This important maxim also impacts the things we do as a family that we intend to be good but in the long run can be detrimental to the health of our home.  For example, the parents who want their kids to be involved in everything to develop their minds, improve their skills and help them feel better about themselves may one day regret their choices.

They can discover that much of that money, time and energy could have been better used to be together, slow down and focus on some other more important priorities.

So how do you decide what is really effective and what might have been or will be received poorly or have a negative result?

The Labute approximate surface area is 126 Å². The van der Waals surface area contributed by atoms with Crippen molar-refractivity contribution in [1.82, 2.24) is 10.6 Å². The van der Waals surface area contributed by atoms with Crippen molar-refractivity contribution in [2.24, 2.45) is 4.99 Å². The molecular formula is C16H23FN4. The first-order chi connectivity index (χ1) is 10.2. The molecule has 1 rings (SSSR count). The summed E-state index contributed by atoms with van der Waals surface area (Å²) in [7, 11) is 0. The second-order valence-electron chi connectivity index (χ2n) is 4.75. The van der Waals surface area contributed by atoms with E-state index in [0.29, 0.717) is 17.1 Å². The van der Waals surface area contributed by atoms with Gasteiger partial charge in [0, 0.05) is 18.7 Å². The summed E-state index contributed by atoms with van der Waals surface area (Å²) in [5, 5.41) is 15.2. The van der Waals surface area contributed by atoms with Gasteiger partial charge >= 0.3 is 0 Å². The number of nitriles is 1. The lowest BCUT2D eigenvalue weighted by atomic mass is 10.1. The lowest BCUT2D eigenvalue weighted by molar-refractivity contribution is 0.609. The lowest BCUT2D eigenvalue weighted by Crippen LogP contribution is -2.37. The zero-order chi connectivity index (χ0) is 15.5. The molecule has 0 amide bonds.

First of all, listen. Yes, listen to what your spouse, your kids and others in your world are saying about your actions and choices. That means asking them good questions and not being afraid to hear something negative. Listen as well to those who have gone before you - wise friends, parents and counselors.
Second, continually re-evaluate your priorities.  Think through what your choices as a parent or spouse are doing to enhance or hurt the most important things you want to develop in your home.  And if some activities or commitments are getting in the way, make some changes.  Have the guts to say, "No, we're just not going to do that any more. It's not worth it."

Third, pray.  Ask God to reveal to you where your words, actions, comments, habits, etc. are getting in the way of what He knows is best for you and your family.  Sometimes we have blind spots that God can reveal to us.